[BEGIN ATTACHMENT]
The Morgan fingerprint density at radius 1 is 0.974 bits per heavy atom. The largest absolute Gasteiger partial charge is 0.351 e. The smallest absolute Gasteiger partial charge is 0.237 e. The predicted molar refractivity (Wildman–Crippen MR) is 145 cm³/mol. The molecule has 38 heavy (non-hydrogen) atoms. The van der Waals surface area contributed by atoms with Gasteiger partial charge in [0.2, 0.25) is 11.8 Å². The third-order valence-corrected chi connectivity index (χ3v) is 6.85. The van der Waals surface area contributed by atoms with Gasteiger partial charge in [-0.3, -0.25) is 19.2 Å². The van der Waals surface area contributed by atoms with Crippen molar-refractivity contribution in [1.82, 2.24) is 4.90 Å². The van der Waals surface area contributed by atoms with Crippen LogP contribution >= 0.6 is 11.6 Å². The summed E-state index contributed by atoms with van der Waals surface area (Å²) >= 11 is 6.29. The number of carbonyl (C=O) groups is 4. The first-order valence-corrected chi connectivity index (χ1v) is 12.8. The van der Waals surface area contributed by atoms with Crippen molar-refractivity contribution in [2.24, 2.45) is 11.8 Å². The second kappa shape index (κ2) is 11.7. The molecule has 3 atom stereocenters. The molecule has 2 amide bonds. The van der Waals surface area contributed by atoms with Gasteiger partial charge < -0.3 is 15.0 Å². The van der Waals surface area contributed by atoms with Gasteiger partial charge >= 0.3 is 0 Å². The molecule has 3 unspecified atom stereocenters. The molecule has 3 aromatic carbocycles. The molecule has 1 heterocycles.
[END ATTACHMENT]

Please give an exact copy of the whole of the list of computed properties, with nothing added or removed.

The Morgan fingerprint density at radius 1 is 0.974 bits per heavy atom. The largest absolute Gasteiger partial charge is 0.351 e. The smallest absolute Gasteiger partial charge is 0.237 e. The predicted molar refractivity (Wildman–Crippen MR) is 145 cm³/mol. The molecule has 38 heavy (non-hydrogen) atoms. The van der Waals surface area contributed by atoms with Gasteiger partial charge in [0.2, 0.25) is 11.8 Å². The third-order valence-corrected chi connectivity index (χ3v) is 6.85. The van der Waals surface area contributed by atoms with Gasteiger partial charge in [-0.3, -0.25) is 19.2 Å². The van der Waals surface area contributed by atoms with Crippen molar-refractivity contribution in [1.82, 2.24) is 4.90 Å². The van der Waals surface area contributed by atoms with Crippen LogP contribution >= 0.6 is 11.6 Å². The summed E-state index contributed by atoms with van der Waals surface area (Å²) >= 11 is 6.29. The number of carbonyl (C=O) groups is 4. The first-order valence-corrected chi connectivity index (χ1v) is 12.8. The van der Waals surface area contributed by atoms with Crippen molar-refractivity contribution in [2.24, 2.45) is 11.8 Å². The second kappa shape index (κ2) is 11.7. The molecule has 3 atom stereocenters. The molecule has 2 amide bonds. The van der Waals surface area contributed by atoms with Gasteiger partial charge < -0.3 is 15.0 Å². The van der Waals surface area contributed by atoms with Gasteiger partial charge >= 0.3 is 0 Å². The molecule has 3 unspecified atom stereocenters. The molecule has 3 aromatic carbocycles. The molecule has 1 heterocycles.